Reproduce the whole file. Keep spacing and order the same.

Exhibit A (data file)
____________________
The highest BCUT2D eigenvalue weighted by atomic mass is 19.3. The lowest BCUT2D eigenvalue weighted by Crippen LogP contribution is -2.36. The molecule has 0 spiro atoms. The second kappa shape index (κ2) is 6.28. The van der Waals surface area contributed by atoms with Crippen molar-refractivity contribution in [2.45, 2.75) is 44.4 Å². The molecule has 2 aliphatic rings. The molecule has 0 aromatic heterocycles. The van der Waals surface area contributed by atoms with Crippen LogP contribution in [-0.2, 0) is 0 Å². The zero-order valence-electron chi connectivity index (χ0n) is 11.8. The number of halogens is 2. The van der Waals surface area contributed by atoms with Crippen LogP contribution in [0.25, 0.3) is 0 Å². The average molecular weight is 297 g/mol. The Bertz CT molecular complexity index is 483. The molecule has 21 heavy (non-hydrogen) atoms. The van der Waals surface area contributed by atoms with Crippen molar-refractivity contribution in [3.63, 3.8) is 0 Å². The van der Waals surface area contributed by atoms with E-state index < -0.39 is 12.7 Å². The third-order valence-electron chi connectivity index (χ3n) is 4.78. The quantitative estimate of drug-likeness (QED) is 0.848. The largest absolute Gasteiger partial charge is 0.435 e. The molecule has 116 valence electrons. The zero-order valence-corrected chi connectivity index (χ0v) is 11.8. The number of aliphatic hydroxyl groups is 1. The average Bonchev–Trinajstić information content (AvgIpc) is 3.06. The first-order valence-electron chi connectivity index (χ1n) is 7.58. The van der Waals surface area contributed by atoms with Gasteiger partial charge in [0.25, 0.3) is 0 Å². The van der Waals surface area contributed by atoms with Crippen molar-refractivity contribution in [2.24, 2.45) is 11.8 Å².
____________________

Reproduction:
The highest BCUT2D eigenvalue weighted by atomic mass is 19.3. The lowest BCUT2D eigenvalue weighted by Crippen LogP contribution is -2.36. The molecule has 0 spiro atoms. The second kappa shape index (κ2) is 6.28. The van der Waals surface area contributed by atoms with Crippen molar-refractivity contribution in [2.45, 2.75) is 44.4 Å². The molecule has 2 aliphatic rings. The molecule has 0 aromatic heterocycles. The van der Waals surface area contributed by atoms with Crippen LogP contribution in [-0.2, 0) is 0 Å². The zero-order valence-electron chi connectivity index (χ0n) is 11.8. The number of halogens is 2. The van der Waals surface area contributed by atoms with Crippen LogP contribution in [0.25, 0.3) is 0 Å². The average molecular weight is 297 g/mol. The Bertz CT molecular complexity index is 483. The molecule has 21 heavy (non-hydrogen) atoms. The van der Waals surface area contributed by atoms with Crippen molar-refractivity contribution in [3.63, 3.8) is 0 Å². The van der Waals surface area contributed by atoms with E-state index < -0.39 is 12.7 Å². The third-order valence-electron chi connectivity index (χ3n) is 4.78. The quantitative estimate of drug-likeness (QED) is 0.848. The largest absolute Gasteiger partial charge is 0.435 e. The molecule has 116 valence electrons. The zero-order valence-corrected chi connectivity index (χ0v) is 11.8. The number of aliphatic hydroxyl groups is 1. The average Bonchev–Trinajstić information content (AvgIpc) is 3.06. The first-order valence-electron chi connectivity index (χ1n) is 7.58. The van der Waals surface area contributed by atoms with Gasteiger partial charge in [0.25, 0.3) is 0 Å². The van der Waals surface area contributed by atoms with Crippen molar-refractivity contribution in [2.24, 2.45) is 11.8 Å².